Posted: 3:23 am
July 25, 2008
NEWS that a terror-linked imam is behind an in- your-face Islamic subway- ad blitz should spark one thought: oil.
What’s the link? Maybe none.
But petro-dollars have bought a lot of extremist Muslim influence here and elsewhere. They’ve also helped fund our enemies and assorted terror movements.
Fortunately, the “J-ihad train” campaign comes as perfect-storm conditions push Americans, finally, to do something about oil.
No, there’s no evidence that black gold is funding the ads, a project of the Islamic Circle of North America in Queens. Nor is there anything nefarious per se about the ads’ proselytizing – though terror experts have cited the ICNA’s past support for terror groups, and The Post reported Monday that the imam was linked to the ’93 World Trade Center bombing and plans for other attacks.
But consider what oil dollars are buying: It’s not just huge stakes in US financial concerns and real-estate assets.
Saudi petro-millions have funded madrassas, mosques and Islamic centers here and elsewhere, many with an anti-Western bent – not to mention terrorists in the Mideast. The Saudis have also spent mountains of cash to get places like Harvard and Georgetown to hire faculty friendly to their point of view.
Oil revenues account for 85 percent of the Iranian government’s income – much, used to fund anti-US and anti-Israel terror, destabilize Iraq and Afghanistan and pursue military programs, including (no doubt) nukes. Venezuela’s Hugo Chavez would be a no-name despot but for his oil.
Indeed, so alarmed is oilman T. Boone Pickens that he’s launched a multimillion-dollar campaign to raise red flags. On Tuesday he told Congress of dangers that flow “directly from our overwhelming dependence on foreign oil” – much of which “comes from countries that are not our friends.” This puts us, he says, “in the position of paying for the tools these countries use to embrace, export and manifest” an ideology meant “to see us fail.”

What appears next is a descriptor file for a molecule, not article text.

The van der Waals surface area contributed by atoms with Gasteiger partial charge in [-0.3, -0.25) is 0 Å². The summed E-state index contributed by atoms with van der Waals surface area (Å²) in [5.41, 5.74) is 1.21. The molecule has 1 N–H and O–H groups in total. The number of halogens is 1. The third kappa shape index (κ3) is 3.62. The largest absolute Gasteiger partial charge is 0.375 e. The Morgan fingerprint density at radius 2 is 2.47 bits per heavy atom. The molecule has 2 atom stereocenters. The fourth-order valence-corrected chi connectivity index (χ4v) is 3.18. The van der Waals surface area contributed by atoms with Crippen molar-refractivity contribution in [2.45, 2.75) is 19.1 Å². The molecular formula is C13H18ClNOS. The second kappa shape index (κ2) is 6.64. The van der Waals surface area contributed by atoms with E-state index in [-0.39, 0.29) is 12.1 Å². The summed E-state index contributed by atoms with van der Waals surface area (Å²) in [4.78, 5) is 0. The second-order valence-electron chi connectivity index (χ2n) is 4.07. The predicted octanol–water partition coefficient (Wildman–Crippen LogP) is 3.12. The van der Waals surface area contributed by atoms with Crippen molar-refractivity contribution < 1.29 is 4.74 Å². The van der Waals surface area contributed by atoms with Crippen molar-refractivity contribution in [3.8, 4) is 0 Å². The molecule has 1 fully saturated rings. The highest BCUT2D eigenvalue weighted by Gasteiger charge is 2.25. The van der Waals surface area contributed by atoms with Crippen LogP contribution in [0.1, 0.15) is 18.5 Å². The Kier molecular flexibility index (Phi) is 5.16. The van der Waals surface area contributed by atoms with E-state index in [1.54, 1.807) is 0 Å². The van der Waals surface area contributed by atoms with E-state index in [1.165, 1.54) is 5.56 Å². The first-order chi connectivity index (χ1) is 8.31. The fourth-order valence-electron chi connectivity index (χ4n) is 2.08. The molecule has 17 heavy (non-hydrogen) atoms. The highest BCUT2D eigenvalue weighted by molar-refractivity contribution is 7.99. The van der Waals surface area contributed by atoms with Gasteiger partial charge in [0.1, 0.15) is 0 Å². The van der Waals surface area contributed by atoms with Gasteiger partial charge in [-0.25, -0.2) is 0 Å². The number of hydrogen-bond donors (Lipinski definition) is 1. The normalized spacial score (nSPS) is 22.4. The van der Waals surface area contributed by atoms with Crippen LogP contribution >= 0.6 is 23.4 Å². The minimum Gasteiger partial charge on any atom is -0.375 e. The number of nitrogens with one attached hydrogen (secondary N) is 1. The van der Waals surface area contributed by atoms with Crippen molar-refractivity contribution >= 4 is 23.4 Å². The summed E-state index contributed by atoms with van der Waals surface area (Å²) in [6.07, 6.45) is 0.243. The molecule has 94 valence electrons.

Nor is national security all that’s at stake: Barring price shifts, Pickens says, Americans will send $700 billion abroad this year. In 10 years, this could total $10 trillion – “the greatest transfer of wealth” in history.
Analyst Gal Luft notes that “at current oil prices, it would take OPEC just six days to buy GM and three years to buy a 20 percent voting block in every S&P company. It is hard to see how such buying power amassed by oil producers would not upset the West’s economic and political sovereignty.”
Meanwhile, global-warming zealots continue to push non-fossil-fuel energy. Last week, Al Gore called for all US electricity to be carbon-free in 10 years.
The most powerful motivator: $4 gas. We like our SUVs – but not spending a week’s paycheck to fill them.
Gore rightly notes that disparate constituencies are uniting: hawks, who see foreign oil as a security threat; warming warriors, who fear greenhouse gases – and everybody else, left and right, who fume when they visit the pump.
And the movement is nearing critical mass: Polls show energy concerns soaring. Groups like SetAmericaFree.org are mushrooming. (Check out the funny video at nozzle- rage.com.) Pickens is pushing wind power and natural gas, building turbines that will pump out 4,000 megawatts of juice by 2014. Eco-pols, like Mayor Bloomberg, are weaning governments and constituents.
Recently, President Bush lifted the executive ban on offshore oil exploration, spotlighting congressional roadblocks like Nancy Pelosi. Both presidential candidates have made energy a priority.
And you can bet the private sector is busy with R&D.
For years, some thought OPEC kept supplies up and prices down to keep the world hooked on its oil. Today, with roaring demand from Asia, supplies are lagging – and tectonic economic shifts are afoot.
It’s not clear where all this will lead, but surely things are headed in the right direction: i.e., toward less US dependence on foreign oil.
Just fantasize the possibilities: Terror, bankrupt. Iran, shriveled. Chavez, history. Gore shuts up.
And SUVs rule.
All without firing a single bullet.
Oil’s well that ends well? Here’s hoping.